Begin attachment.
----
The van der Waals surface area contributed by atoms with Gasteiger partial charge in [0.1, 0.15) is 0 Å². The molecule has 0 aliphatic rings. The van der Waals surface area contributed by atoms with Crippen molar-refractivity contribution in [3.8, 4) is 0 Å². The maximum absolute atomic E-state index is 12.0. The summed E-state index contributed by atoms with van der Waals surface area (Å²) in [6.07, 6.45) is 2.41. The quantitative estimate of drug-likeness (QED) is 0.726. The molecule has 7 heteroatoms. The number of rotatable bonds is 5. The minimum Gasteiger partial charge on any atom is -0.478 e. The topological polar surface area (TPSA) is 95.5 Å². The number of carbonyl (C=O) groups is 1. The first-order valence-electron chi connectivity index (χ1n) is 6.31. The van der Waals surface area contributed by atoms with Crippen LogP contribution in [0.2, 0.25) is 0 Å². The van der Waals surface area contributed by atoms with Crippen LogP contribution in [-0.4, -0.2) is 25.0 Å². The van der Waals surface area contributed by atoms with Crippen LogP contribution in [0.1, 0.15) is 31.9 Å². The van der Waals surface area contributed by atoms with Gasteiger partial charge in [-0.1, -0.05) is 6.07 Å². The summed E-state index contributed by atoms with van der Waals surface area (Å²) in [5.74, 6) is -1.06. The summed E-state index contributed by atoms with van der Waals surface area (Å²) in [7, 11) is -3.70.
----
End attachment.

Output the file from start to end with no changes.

The van der Waals surface area contributed by atoms with Gasteiger partial charge in [0.1, 0.15) is 0 Å². The molecule has 0 aliphatic rings. The van der Waals surface area contributed by atoms with Crippen molar-refractivity contribution in [3.8, 4) is 0 Å². The maximum absolute atomic E-state index is 12.0. The summed E-state index contributed by atoms with van der Waals surface area (Å²) in [6.07, 6.45) is 2.41. The quantitative estimate of drug-likeness (QED) is 0.726. The molecule has 7 heteroatoms. The number of rotatable bonds is 5. The minimum Gasteiger partial charge on any atom is -0.478 e. The topological polar surface area (TPSA) is 95.5 Å². The number of carbonyl (C=O) groups is 1. The first-order valence-electron chi connectivity index (χ1n) is 6.31. The van der Waals surface area contributed by atoms with Crippen LogP contribution in [0.2, 0.25) is 0 Å². The van der Waals surface area contributed by atoms with Crippen LogP contribution in [-0.4, -0.2) is 25.0 Å². The van der Waals surface area contributed by atoms with Crippen LogP contribution in [0.1, 0.15) is 31.9 Å². The van der Waals surface area contributed by atoms with Gasteiger partial charge in [-0.1, -0.05) is 6.07 Å². The summed E-state index contributed by atoms with van der Waals surface area (Å²) in [5.74, 6) is -1.06. The summed E-state index contributed by atoms with van der Waals surface area (Å²) in [7, 11) is -3.70.